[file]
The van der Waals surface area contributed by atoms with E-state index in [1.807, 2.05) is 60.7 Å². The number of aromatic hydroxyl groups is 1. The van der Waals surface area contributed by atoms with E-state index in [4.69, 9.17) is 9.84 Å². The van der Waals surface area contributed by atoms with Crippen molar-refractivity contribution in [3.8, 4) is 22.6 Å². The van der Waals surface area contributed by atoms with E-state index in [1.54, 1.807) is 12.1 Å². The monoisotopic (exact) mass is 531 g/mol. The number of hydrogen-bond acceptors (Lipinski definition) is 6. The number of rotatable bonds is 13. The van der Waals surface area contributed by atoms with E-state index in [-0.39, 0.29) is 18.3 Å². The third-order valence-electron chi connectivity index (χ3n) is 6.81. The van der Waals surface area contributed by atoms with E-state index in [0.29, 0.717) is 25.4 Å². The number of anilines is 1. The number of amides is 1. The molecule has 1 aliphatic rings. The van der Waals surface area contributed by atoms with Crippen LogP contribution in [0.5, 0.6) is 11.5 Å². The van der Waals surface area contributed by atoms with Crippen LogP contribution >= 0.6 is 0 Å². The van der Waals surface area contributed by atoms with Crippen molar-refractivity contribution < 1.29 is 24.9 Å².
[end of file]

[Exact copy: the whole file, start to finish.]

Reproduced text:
The van der Waals surface area contributed by atoms with E-state index in [1.807, 2.05) is 60.7 Å². The number of aromatic hydroxyl groups is 1. The van der Waals surface area contributed by atoms with E-state index in [4.69, 9.17) is 9.84 Å². The van der Waals surface area contributed by atoms with Crippen molar-refractivity contribution in [3.8, 4) is 22.6 Å². The van der Waals surface area contributed by atoms with E-state index in [1.54, 1.807) is 12.1 Å². The monoisotopic (exact) mass is 531 g/mol. The number of hydrogen-bond acceptors (Lipinski definition) is 6. The number of rotatable bonds is 13. The van der Waals surface area contributed by atoms with E-state index in [-0.39, 0.29) is 18.3 Å². The third-order valence-electron chi connectivity index (χ3n) is 6.81. The van der Waals surface area contributed by atoms with E-state index in [0.29, 0.717) is 25.4 Å². The number of anilines is 1. The number of amides is 1. The molecule has 1 aliphatic rings. The van der Waals surface area contributed by atoms with Crippen LogP contribution in [0.5, 0.6) is 11.5 Å². The van der Waals surface area contributed by atoms with Crippen LogP contribution >= 0.6 is 0 Å². The van der Waals surface area contributed by atoms with Crippen molar-refractivity contribution < 1.29 is 24.9 Å².